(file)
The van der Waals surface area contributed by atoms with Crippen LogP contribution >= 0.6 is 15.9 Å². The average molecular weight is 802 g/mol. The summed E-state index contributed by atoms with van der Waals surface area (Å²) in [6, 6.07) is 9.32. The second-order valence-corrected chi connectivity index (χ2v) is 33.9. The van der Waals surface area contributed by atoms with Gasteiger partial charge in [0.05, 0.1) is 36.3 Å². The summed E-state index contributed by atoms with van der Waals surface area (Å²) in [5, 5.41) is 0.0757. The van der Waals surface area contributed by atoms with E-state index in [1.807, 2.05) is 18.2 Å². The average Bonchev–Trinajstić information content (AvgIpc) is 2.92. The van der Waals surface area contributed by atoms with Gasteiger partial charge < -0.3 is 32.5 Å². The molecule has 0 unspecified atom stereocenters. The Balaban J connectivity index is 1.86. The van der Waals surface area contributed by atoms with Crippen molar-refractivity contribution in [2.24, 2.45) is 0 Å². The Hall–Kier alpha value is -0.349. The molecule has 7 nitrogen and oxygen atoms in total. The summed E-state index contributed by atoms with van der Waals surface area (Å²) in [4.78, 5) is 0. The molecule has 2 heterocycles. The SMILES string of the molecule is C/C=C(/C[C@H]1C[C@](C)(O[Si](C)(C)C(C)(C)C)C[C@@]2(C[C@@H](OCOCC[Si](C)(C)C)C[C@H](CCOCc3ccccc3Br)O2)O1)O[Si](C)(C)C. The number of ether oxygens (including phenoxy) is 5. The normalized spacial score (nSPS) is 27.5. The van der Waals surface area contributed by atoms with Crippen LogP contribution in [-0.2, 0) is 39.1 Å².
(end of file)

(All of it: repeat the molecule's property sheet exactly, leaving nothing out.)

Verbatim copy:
The van der Waals surface area contributed by atoms with Crippen LogP contribution >= 0.6 is 15.9 Å². The average molecular weight is 802 g/mol. The summed E-state index contributed by atoms with van der Waals surface area (Å²) in [6, 6.07) is 9.32. The second-order valence-corrected chi connectivity index (χ2v) is 33.9. The van der Waals surface area contributed by atoms with Gasteiger partial charge in [0.05, 0.1) is 36.3 Å². The summed E-state index contributed by atoms with van der Waals surface area (Å²) in [5, 5.41) is 0.0757. The van der Waals surface area contributed by atoms with E-state index in [1.807, 2.05) is 18.2 Å². The average Bonchev–Trinajstić information content (AvgIpc) is 2.92. The van der Waals surface area contributed by atoms with Gasteiger partial charge < -0.3 is 32.5 Å². The molecule has 0 unspecified atom stereocenters. The Balaban J connectivity index is 1.86. The van der Waals surface area contributed by atoms with Crippen molar-refractivity contribution in [2.24, 2.45) is 0 Å². The Hall–Kier alpha value is -0.349. The molecule has 7 nitrogen and oxygen atoms in total. The summed E-state index contributed by atoms with van der Waals surface area (Å²) in [4.78, 5) is 0. The molecule has 2 heterocycles. The SMILES string of the molecule is C/C=C(/C[C@H]1C[C@](C)(O[Si](C)(C)C(C)(C)C)C[C@@]2(C[C@@H](OCOCC[Si](C)(C)C)C[C@H](CCOCc3ccccc3Br)O2)O1)O[Si](C)(C)C. The number of ether oxygens (including phenoxy) is 5. The normalized spacial score (nSPS) is 27.5. The van der Waals surface area contributed by atoms with Crippen LogP contribution in [-0.2, 0) is 39.1 Å².